And the smell won't stick to your clothes either.

*Man, it sure figures. Just as soon as I put the finishing touches on my new column for the week and sent it in (I mean, literally an hour later), I receive word that Kevin Maher has gone and opened up a fresh vein in the comedy goldmine, and the whole gang is grabbing their picks. Ah well, maybe time will afford me a chance at a better comment on the situation than I'd provide otherwise. Meanwhile, this week I’ve got thoughts on terminology. Please do enjoy.

*I would be remiss to ignore a chance to introduce one of more high-profile blogs to launch in recent weeks: FLOG! The Fantagraphics blog, to be written by all sorts of Fanta folk, like President Gary Groth, Vice President Kim Thompson, Marketing/Publicity Guru Eric Reynolds, and Sales/Distribution Mastermind Gregory Zura. It’s all part of a general site revamp over at Fanta HQ; right now, Thompson is handling all the posting, with new art from Chris Ware (EDIT 6/4 3:57 PM: not from the upcoming monster hardcover “Krazy and Ignatz” omnibus, as I'd first thought, but from the first color softcover volume, coming in late summer - one of these days, I will learn to read, then watch out world!) and updates on the ever-prolific Jason. Over on the Comics Journal board, Thompson further proves himself to be a man of exquisite taste, hailing Howard Chaykin’s “Challengers of the Unknown” as “out-and-out great” (that same series showed up on this site’s list of 2004 favorites, don’t ya know) and hinting that Chaykin is “way overdue” for a big Journal interview. Hmmm…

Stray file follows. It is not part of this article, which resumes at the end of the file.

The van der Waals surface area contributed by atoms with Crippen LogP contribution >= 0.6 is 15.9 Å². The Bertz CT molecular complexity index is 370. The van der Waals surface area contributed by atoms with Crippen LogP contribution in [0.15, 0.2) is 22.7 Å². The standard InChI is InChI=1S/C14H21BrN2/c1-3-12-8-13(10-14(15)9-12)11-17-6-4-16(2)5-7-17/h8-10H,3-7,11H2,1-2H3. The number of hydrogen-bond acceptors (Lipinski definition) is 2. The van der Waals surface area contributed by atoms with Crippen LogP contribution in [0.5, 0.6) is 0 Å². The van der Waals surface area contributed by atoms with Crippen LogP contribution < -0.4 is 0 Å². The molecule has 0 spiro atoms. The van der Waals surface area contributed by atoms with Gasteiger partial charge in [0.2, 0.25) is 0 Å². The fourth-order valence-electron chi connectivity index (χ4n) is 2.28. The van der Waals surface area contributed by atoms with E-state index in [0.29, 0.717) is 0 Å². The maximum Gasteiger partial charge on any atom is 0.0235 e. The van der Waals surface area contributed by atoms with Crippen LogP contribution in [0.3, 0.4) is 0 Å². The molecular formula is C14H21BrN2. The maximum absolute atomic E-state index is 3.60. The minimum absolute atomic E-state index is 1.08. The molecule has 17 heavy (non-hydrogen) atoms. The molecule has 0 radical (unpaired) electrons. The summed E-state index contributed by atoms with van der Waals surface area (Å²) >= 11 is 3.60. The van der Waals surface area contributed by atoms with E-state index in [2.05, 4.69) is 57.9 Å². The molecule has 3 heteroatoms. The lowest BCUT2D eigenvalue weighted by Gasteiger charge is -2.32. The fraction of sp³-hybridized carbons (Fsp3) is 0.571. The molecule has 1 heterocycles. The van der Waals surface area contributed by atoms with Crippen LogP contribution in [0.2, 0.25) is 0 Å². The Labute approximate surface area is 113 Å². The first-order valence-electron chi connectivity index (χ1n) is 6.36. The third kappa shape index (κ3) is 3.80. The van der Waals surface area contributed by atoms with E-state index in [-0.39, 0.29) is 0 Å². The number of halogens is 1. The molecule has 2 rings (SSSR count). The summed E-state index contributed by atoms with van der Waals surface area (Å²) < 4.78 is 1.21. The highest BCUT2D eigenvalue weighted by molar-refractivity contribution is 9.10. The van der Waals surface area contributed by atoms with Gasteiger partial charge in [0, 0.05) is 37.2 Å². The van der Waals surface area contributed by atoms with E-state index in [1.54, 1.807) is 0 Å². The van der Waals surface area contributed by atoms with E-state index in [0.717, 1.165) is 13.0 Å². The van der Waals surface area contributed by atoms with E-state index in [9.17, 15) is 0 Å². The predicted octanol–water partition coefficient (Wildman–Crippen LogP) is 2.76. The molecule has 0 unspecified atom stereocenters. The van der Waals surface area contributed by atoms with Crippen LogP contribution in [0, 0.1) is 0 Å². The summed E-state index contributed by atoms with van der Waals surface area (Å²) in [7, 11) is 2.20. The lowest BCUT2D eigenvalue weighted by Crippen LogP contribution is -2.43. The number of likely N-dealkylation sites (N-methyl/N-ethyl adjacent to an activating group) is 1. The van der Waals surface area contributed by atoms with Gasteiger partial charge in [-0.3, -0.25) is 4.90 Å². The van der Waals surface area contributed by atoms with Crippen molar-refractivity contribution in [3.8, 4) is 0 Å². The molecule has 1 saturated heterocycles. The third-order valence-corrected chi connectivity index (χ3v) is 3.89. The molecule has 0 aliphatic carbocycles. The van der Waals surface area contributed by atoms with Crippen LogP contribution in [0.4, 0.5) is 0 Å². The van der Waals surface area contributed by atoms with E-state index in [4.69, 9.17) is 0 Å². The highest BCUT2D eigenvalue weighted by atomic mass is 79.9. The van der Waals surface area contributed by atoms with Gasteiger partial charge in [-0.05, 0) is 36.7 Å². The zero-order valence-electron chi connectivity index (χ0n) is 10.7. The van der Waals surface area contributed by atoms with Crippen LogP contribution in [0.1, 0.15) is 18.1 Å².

*The new “Entertainment Weekly” (#824) gave Dan Clowes’ “Ice Haven” (a reconfigured, apparently somewhat-expanded version of “Eightball” #22) an ‘A’. Not too surprising, considering that the source material was one of Clowes’ most widely-praised books in memory; I’ll take this as meaning that the switch to landscape format hasn’t destroyed the flow of the work. No, the big surprise in this week’s issue comes from Tomer Hanuka of “Bipolar”, who contributes a truly awesome full-page introductory illustration to an unexpected feature article on the making of the 1966 trash epic, “Manos: the Hands of Fate”. Unfortunately, it’s not up on Hanuka or EW’s sites. It’s on page 47; look at it on a newsstand or something - it’s like the greatest dvd cover art “Manos” can ever hope for. Maybe someone with the issue in question and a scanner can help?

Smoke #1 (of 3)

Not a bad debut (in an extended storyline sense) by writer Alex de Campi, and certainly a welcome return to English-language comics for artist Igor Kordey. It’s a sometimes uneasy mix of action-suspense and socio-political satire, and upon reflection one realizes how well-worn some of the plot points and character types are, but it’s a fun book, one that isn’t afraid to make the reader do a bit of work, and presumes a certain level of sophistication from its audience. And Kordey, freed from the rigors of multiple monthly books, provides some real nice visuals.